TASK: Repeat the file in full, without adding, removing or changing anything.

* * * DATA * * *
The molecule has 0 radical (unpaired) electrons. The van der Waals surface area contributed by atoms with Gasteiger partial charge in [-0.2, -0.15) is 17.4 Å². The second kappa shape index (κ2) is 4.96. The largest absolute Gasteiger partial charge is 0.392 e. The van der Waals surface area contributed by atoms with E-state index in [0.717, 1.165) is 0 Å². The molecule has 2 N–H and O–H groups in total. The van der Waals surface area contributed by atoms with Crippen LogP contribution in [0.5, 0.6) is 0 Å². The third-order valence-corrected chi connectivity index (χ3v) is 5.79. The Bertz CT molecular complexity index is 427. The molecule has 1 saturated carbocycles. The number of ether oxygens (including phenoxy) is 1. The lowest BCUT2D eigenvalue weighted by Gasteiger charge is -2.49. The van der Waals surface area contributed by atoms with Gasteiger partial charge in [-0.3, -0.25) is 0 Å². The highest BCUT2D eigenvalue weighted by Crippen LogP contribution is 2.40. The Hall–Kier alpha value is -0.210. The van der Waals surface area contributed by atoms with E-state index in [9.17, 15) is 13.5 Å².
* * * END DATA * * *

The molecule has 0 radical (unpaired) electrons. The van der Waals surface area contributed by atoms with Gasteiger partial charge in [-0.2, -0.15) is 17.4 Å². The second kappa shape index (κ2) is 4.96. The largest absolute Gasteiger partial charge is 0.392 e. The van der Waals surface area contributed by atoms with E-state index in [0.717, 1.165) is 0 Å². The molecule has 2 N–H and O–H groups in total. The van der Waals surface area contributed by atoms with Crippen LogP contribution in [0.5, 0.6) is 0 Å². The third-order valence-corrected chi connectivity index (χ3v) is 5.79. The Bertz CT molecular complexity index is 427. The molecule has 1 saturated carbocycles. The number of ether oxygens (including phenoxy) is 1. The lowest BCUT2D eigenvalue weighted by Gasteiger charge is -2.49. The van der Waals surface area contributed by atoms with Gasteiger partial charge in [-0.3, -0.25) is 0 Å². The highest BCUT2D eigenvalue weighted by Crippen LogP contribution is 2.40. The Hall–Kier alpha value is -0.210. The van der Waals surface area contributed by atoms with E-state index in [9.17, 15) is 13.5 Å².